Posts Tagged ‘haute couture’

Manus x Machina exhibition by OMA, New York City

May 4th, 2016

At the centerpiece of the exhibition, a 2014 haute couture wedding dress by Karl Lagerfeld for Chanel with a 20-foot train occupies a central cocoon. Details of its embroidery are projected onto a domed ceiling.

Wilderness Embodied by Iris van Herpen at Haute Couture week, Paris

January 13th, 2014

Iris van Herpen draws equally upon the life force that pulses through the sculptures of DavidAltmejd. His wild organic forms derived from the regenerative processes of nature have inspired Wilderness Embodied.

3D printed high-tech haute couture collection by Daniel Widrig & Iris van Herpen

December 12th, 2013

3D printed high-tech haute couture collection by Daniel Widrig

Mariage haute couture by Vergalli Design & Furniture, Bergamo – Italy

April 10th, 2013

Mariage haute couture store by Vergalli Design & Furniture, Bergamo – Italy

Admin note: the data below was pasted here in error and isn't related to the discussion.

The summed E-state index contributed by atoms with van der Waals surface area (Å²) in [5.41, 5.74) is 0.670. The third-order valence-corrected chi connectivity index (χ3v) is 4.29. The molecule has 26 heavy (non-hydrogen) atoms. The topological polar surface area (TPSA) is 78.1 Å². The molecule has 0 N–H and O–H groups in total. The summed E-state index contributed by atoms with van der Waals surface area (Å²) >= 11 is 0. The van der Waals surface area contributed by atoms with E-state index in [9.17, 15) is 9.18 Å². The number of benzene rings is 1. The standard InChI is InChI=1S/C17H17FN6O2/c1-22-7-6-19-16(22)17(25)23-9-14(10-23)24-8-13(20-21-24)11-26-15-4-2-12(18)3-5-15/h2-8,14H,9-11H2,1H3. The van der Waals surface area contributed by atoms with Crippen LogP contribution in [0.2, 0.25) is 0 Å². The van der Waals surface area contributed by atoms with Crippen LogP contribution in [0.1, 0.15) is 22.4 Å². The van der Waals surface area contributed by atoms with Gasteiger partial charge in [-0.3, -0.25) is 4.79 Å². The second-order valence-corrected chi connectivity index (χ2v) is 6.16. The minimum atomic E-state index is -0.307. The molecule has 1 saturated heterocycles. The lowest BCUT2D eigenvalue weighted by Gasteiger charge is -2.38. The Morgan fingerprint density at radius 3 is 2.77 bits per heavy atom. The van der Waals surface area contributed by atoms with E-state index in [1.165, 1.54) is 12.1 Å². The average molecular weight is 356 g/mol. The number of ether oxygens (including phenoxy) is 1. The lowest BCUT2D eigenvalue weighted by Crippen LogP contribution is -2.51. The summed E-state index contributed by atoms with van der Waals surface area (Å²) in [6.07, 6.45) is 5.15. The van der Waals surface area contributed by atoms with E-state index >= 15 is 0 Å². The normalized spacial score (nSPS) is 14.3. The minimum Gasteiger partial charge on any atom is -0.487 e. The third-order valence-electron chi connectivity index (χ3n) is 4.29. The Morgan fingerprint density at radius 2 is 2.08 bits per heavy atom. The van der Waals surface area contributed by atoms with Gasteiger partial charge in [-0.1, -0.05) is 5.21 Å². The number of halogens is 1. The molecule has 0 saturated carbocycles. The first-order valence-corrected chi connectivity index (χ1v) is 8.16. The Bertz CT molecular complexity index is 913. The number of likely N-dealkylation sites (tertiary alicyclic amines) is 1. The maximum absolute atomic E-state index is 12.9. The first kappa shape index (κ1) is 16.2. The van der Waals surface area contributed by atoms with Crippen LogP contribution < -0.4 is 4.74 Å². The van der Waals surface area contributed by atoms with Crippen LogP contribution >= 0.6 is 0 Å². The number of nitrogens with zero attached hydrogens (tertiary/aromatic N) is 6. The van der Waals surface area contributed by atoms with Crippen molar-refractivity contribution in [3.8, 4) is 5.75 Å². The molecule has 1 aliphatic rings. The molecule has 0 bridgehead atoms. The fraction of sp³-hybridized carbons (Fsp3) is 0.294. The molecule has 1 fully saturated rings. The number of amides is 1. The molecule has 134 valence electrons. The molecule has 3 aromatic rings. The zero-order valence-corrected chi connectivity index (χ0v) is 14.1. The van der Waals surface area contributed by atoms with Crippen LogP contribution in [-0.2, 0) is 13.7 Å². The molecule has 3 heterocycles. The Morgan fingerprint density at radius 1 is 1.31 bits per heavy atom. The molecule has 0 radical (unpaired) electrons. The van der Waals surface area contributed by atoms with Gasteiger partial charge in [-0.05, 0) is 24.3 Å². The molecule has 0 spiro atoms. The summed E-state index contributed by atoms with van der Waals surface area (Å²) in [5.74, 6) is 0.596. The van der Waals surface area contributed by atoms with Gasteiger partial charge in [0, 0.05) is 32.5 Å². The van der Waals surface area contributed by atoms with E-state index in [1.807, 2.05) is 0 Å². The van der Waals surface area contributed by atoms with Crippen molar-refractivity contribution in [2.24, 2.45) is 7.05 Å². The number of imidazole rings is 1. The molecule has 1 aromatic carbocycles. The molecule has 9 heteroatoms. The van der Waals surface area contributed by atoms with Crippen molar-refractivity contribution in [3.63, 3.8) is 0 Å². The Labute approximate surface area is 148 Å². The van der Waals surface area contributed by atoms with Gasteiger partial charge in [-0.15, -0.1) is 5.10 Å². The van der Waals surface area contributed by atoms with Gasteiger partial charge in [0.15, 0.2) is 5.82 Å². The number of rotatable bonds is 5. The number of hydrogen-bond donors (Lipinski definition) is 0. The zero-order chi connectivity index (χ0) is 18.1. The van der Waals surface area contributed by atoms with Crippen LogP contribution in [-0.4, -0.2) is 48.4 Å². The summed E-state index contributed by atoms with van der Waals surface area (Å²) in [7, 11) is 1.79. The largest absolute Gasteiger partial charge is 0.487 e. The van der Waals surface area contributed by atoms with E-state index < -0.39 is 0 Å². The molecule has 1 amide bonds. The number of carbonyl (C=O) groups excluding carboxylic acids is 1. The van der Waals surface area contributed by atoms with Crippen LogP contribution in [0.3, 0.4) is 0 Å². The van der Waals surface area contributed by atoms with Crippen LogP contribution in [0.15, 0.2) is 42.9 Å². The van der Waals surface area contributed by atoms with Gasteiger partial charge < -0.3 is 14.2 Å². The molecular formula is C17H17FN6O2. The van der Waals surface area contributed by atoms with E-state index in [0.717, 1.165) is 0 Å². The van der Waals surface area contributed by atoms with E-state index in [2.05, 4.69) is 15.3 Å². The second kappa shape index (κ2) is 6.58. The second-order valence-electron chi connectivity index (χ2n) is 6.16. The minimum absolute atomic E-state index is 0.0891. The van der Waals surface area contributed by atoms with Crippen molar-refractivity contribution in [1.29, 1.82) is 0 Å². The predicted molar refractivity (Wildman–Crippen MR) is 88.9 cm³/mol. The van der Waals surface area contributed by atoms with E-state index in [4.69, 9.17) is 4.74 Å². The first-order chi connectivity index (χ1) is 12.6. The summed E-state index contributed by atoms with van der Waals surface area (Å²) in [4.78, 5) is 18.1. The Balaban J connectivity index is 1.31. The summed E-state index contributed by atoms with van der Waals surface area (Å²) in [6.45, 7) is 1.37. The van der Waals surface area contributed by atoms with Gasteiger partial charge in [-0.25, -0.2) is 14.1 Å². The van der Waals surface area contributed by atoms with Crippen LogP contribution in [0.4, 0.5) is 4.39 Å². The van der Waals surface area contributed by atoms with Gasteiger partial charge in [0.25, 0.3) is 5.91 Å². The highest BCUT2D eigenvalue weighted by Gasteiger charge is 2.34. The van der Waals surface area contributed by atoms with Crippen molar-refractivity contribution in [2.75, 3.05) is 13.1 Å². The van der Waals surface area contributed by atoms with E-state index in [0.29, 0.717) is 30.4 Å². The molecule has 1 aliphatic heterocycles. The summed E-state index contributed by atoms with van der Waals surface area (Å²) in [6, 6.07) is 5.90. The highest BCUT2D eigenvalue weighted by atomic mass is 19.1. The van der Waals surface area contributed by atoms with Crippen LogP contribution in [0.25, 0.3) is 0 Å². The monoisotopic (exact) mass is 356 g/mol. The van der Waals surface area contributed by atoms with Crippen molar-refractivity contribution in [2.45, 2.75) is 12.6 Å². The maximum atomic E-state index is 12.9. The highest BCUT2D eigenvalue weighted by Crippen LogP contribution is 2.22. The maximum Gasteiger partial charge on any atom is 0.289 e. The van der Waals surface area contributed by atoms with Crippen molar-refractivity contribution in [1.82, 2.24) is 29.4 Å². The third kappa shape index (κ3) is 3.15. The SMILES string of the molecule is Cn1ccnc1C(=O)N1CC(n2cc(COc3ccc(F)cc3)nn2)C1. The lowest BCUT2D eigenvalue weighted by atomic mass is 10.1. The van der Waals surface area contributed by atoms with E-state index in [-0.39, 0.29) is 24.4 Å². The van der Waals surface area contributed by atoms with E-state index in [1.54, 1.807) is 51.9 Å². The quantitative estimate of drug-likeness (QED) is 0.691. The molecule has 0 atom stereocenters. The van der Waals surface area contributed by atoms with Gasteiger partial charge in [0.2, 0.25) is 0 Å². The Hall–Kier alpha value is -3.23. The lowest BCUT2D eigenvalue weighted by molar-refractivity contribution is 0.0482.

DVS boutique by Dirk Van Saene, Antwerp

March 8th, 2013

The racks, with matching mirrors and lamps, are created by Dutch designer Maarten Baas who took his clay furniture to another level. The low wooden tables with ceramic figurines were made by Dirk Van Saene himself, who after 30 years in the Belgian avant-garde scene, created his own little universe.

Dior Taipei 101 flagship store by Pure Creative, Taipei

July 16th, 2012

In the store itself, neutral tones let the collections take the starring role: the leather goods and their fearless colors, the refined timepieces settings. Subtle touches of gold leaf add a warmly modern touch to the precision black and white Dior Homme spaces.

Suzusan lighting by Hiroyuki Murase

March 8th, 2012

The Murase family has been hand-adorning fabrics using traditional and complex techniques for over 100 years. Now in the fourth generation, Hiroyuki Murase, the oldest son, has combined his design education with his families craft to create ‘Suzusan’ haute couture lighting and accessories.

l’Eclaireur shop by Saq, Paris

May 12th, 2011

‘This is not just a shop; it’s a fantasy in which everyone has to find a story for themselves.’ Within the idiom of L’Eclaireur, shoppers are guests and are genuinely welcomed as such by every staff member. Adapted to his/her wishes and interest, the guest is proposed a personalized visit and in so-doing discovers the exposed goods. Here, within a retail environment that would normally highlight merchandise, the visitor plays a privileged role in the act of its ‘unveiling’.